Endothelial function is impaired in coronary artery disease and may contribute to its clinical manifestations. Increased oxidative stress has been linked to impaired endothelial function in atherosclerosis and may play a role in the pathogenesis of cardiovascular events. This study was designed to determine whether endothelial dysfunction and vascular oxidative stress have prognostic impact on cardiovascular event rates in patients with coronary artery disease. Endothelium-dependent and -independent vasodilation was determined in 281 patients with documented coronary artery disease by measuring forearm blood flow responses to acetylcholine and sodium nitroprusside using venous occlusion plethysmography. The effect of the coadministration of vitamin C (24 mg/min) was assessed in a subgroup of 179 patients. Cardiovascular events, including death from cardiovascular causes, myocardial infarction, ischemic stroke, coronary angioplasty, and coronary or peripheral bypass operation, were studied during a mean follow-up period of 4.5 years. Patients experiencing cardiovascular events (n=91) had lower vasodilator responses to acetylcholine (P<0.001) and sodium nitroprusside (P<0.05), but greater benefit from vitamin C (P<0.01). The Cox proportional regression analysis for conventional risk factors demonstrated that blunted acetylcholine-induced vasodilation (P=0.001), the effect of vitamin C (P=0.001), and age (P=0.016) remained independent predictors of cardiovascular events. Endothelial dysfunction and increased vascular oxidative stress predict the risk of cardiovascular events in patients with coronary artery disease. These data support the concept that oxidative stress may contribute not only to endothelial dysfunction but also to coronary artery disease activity.
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            Inflammation, growth factors, and pulmonary vascular remodeling.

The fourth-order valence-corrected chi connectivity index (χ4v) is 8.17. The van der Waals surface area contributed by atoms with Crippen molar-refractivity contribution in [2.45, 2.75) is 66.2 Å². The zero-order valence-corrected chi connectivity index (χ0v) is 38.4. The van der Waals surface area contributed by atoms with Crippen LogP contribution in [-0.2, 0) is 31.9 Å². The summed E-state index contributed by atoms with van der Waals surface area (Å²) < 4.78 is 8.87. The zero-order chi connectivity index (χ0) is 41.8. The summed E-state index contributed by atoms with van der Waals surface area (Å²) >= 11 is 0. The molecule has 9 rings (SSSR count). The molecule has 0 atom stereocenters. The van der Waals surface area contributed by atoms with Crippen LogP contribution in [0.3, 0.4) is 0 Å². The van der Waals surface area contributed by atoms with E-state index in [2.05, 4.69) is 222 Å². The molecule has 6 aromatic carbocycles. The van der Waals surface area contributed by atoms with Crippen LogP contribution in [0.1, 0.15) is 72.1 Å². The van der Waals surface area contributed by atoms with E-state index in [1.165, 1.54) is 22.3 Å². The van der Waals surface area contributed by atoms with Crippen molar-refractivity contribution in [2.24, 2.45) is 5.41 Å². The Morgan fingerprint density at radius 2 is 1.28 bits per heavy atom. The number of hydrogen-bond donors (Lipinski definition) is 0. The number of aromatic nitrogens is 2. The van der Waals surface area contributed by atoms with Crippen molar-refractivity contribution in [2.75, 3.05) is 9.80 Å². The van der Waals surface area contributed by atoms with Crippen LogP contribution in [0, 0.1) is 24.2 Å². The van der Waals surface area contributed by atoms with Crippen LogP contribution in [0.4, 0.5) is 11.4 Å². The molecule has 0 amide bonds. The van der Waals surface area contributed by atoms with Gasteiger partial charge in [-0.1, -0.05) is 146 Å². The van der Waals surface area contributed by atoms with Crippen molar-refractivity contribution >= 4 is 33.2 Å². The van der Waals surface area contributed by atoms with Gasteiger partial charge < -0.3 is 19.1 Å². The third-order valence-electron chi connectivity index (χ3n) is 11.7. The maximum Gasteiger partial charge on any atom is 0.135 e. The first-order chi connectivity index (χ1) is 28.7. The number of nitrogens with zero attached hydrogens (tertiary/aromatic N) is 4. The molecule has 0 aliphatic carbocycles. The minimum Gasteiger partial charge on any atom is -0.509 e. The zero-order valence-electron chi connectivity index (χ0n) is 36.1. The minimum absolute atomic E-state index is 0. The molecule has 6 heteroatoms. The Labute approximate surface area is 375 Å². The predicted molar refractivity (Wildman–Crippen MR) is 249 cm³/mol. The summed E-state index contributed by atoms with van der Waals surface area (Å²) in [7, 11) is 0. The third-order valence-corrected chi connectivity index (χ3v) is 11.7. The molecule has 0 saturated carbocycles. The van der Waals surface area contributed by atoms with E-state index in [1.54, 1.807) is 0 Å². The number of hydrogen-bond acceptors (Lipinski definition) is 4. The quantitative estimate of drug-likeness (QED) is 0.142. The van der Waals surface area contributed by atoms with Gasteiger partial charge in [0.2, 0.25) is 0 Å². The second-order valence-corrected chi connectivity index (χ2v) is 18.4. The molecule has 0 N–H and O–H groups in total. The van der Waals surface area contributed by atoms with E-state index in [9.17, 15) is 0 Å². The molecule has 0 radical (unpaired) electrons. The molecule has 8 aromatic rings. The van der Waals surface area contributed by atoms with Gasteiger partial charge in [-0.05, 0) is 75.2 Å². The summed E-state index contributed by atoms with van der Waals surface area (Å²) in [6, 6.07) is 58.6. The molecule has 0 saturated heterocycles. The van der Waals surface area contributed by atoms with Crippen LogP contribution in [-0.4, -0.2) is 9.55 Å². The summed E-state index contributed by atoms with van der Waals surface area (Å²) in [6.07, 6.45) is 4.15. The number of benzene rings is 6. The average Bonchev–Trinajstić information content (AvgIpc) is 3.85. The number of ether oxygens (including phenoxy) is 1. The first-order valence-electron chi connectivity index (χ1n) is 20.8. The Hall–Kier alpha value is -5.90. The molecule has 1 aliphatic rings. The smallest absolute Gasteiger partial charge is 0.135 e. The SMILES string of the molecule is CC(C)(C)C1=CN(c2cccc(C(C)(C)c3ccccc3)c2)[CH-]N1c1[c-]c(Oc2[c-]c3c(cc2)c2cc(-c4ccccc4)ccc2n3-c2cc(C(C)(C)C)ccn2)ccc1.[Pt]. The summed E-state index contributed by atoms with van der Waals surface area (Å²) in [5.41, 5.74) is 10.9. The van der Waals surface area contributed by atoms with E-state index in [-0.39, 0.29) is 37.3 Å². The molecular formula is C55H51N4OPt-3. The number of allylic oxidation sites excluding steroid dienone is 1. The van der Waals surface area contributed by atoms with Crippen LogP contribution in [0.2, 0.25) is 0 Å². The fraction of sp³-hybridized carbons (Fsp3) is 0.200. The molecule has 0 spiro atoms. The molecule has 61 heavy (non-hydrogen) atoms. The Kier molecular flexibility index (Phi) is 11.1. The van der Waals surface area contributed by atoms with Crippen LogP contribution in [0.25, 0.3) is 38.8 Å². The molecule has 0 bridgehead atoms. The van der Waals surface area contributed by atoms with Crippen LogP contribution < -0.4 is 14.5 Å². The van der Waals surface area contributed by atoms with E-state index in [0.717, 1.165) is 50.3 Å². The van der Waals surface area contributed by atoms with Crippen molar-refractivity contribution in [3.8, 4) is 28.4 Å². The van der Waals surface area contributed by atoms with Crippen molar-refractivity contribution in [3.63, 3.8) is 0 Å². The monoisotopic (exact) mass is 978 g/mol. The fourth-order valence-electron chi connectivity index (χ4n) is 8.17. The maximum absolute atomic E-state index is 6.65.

Inflammatory processes are prominent in various types of human and experimental pulmonary hypertension (PH) and are increasingly recognized as major pathogenic components of pulmonary vascular remodeling. Macrophages, T and B lymphocytes, and dendritic cells are present in the vascular lesions of PH, whether in idiopathic pulmonary arterial hypertension (PAH) or PAH related to more classical forms of inflammatory syndromes such as connective tissue diseases, human immunodeficiency virus (HIV), or other viral etiologies. Similarly, the presence of circulating chemokines and cytokines, viral protein components (e.g., HIV-1 Nef), and increased expression of growth (such as vascular endothelial growth factor and platelet-derived growth factor) and transcriptional (e.g., nuclear factor of activated T cells or NFAT) factors in these patients are thought to contribute directly to further recruitment of inflammatory cells and proliferation of smooth muscle and endothelial cells. Other processes, such as mitochondrial and ion channel dysregulation, seem to convey a state of cellular resistance to apoptosis; this has recently emerged as a necessary event in the pathogenesis of pulmonary vascular remodeling. Thus, the recognition of complex inflammatory disturbances in the vascular remodeling process offers potential specific targets for therapy and has recently led to clinical trials investigating, for example, the use of tyrosine kinase inhibitors. This paper provides an overview of specific inflammatory pathways involving cells, chemokines and cytokines, cellular dysfunctions, growth factors, and viral proteins, highlighting their potential role in pulmonary vascular remodeling and the possibility of future targeted therapy.